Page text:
Our Favourite Classic Quotes
By Megan Powell, Hannah Spruce, Michael Calder and Lucy Carr
As readers of classic literature, we can safely assume that paired with the book is an array of colourful tabs to mark some of the most beautiful quotes found in these novels. More than once have we read a classic and found the need to remember iconic lines in literature and now we are sharing some of our favourite quotes with you!
It is without a doubt that rooted in some of the best examples of classic literature are some of the most profound and inspiring quotes of our time. Many contextualise imperative attitudes, while I find a lot are as relevant today as much as they were upon first publication. This feature would be lost if not including perhaps Emily Brontë’s most well-known line from Wuthering Heights:
“Whatever our souls are made of, his and mine are the same.”
This quote speaks volumes in depicting the emotional turmoil between Catherine and Heathcliff, ultimately deducing that they are one, their souls are one. The intense love is encapsulated in this quote and leads nicely to my next choice from Mrs Dalloway by Virginia Woolf:
“It is a thousand pities never to say what one feels.”
I think this is something everyone has experienced at some point in their lives and we should truly practise honesty to avoid regret.
While reflecting on classic literature, the melancholic and yearning quotations seem to stand out in my mind. In Louisa May Alcott’s Little Women, after Jo refuses her friend Laurie’s proposal, he rejects her notion that she shall never marry, stating:
“There’ll come a time when you will care for somebody [...] and live and die for him – and I shall have to stand by and see it.”
This quotation conveys the devastation and intensity of unrequited love and loss. An equally emotive passage comes from Charlotte Bronte’s Jane Eyre, where the passionate heroine declares:
“I am no bird; and no net ensnares me; I am a free human being with an independent will, which I now exert to leave you.”
Jane rejects the image of female fragility and instead reinforces her independent spirit. Both quotations are situated in moments of emotional climax in the novels and the reader feels Laurie and Jane’s emotional turmoil as they grapple with their conflicting love for Jo and Rochester.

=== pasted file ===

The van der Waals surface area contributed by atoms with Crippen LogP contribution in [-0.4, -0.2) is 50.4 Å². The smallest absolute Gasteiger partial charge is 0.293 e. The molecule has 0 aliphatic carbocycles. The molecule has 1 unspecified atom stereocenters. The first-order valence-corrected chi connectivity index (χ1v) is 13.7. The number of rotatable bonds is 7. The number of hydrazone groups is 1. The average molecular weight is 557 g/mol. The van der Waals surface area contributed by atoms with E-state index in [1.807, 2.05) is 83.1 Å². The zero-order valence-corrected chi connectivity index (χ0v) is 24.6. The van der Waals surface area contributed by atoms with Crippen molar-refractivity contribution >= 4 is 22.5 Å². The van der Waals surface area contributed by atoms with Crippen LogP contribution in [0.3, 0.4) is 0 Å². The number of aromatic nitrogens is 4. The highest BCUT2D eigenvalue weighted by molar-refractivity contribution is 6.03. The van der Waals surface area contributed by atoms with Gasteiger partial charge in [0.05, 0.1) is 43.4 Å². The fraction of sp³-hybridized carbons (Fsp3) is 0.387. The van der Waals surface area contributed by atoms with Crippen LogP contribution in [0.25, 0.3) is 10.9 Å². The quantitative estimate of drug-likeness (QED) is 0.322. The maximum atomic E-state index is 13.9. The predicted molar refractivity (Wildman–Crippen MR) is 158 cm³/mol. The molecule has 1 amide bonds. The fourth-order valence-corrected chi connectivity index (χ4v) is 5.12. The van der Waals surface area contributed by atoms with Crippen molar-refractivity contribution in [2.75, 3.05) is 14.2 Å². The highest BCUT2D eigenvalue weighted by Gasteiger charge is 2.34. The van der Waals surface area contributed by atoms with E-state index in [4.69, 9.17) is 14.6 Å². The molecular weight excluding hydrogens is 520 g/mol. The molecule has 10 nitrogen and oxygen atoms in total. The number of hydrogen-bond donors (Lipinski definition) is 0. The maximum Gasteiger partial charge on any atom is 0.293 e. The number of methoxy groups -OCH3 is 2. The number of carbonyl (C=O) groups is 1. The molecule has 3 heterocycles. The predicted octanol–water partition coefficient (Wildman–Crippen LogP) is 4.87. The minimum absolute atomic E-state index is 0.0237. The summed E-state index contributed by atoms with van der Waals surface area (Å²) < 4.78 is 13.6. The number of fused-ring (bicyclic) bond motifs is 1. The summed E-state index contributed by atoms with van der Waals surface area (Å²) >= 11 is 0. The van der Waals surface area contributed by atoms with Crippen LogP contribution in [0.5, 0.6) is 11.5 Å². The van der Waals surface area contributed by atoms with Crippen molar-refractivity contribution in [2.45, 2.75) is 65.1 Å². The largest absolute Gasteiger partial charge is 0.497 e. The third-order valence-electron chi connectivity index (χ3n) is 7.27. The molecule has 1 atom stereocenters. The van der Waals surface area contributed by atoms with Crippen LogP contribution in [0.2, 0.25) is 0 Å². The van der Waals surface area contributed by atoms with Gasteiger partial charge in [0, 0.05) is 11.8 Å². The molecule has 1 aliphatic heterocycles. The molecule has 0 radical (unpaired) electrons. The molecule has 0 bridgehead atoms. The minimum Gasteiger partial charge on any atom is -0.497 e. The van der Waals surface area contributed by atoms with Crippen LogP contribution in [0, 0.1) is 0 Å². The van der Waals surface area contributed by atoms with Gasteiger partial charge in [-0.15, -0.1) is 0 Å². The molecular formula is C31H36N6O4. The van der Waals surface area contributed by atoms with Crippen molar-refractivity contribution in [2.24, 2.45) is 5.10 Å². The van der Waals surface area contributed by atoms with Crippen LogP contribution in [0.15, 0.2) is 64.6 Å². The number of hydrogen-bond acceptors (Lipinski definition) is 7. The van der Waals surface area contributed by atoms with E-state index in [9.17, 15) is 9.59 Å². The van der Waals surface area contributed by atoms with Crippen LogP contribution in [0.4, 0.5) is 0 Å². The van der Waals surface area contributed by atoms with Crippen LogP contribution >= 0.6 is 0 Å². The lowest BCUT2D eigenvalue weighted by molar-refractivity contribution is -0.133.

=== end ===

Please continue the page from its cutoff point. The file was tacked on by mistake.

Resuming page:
Classical literature, in my mind, impacts a society, reflects a philosophy, embeds universal conflicts or truths, and transcends the passage of time. The best quotations, I believe, do the same. They impart a lesson or wisdom, and no greater wisdom can be granted than the knowledge that the passage of time remains inevitable and should be embraced.
“All we have to decide is what to do with the time that is given us.” – J.R.R.Tolkien, The Fellowship of the Ring
“It’s no use going back to yesterday, because I was a different person then.” – Lewis Carroll, Alice’s Adventures in Wonderland
When paired, the first two quotes encapsulate fundamental philosophies regarding existential survival and the daunting question – what should we do with our time? The answers are simplistic, elegant and founded within universal systems of belief. When confronting Frodo’s despair at living through troubling times, Tolkien has Gandalf suggest that we must only decide to do something with the time we’re given, and Lewis Carroll would add that we must only move forward. There is a comfort within the notion that we define our own purpose and, perhaps, the most noble purpose would be understanding that the passage of time will require hardships, one thousand times over, to quote The Kite Runner: “For you, a thousand times over.”
“The best moments in reading are when you come across something – a thought, a feeling, a way of looking at things – which you had thought special and particular to you. Now here it is, set down by someone else, a person you have never met, someone even who is long dead. And it is as if a hand has come out and taken yours.” – Alan Bennett, The History Boys
“It was pure love with no other end than love itself. Without possession and without jealousy.” – Luis Sepulveda, The Old Man Who Read Love Stories
This first quote from The History Boys is a beautifully written yet simple expression of why so many people love reading. It illustrates why books have such profound effects on us, and why it’s so easy to find solace and warmth within the pages of a book; because the words make us feel connected — connected to ourselves, to others, and to ideas. Speaking of connections, I adore the second quote’s description of love, taken from The Old Man Who Read Love Stories by Luis Sepúlveda. It describes the protagonist’s deep affection towards the Shuar community he lives with in the Ecuadorian jungle. Again, it’s uncomplicated, but the words perfectly capture a very peaceful and pure form of love.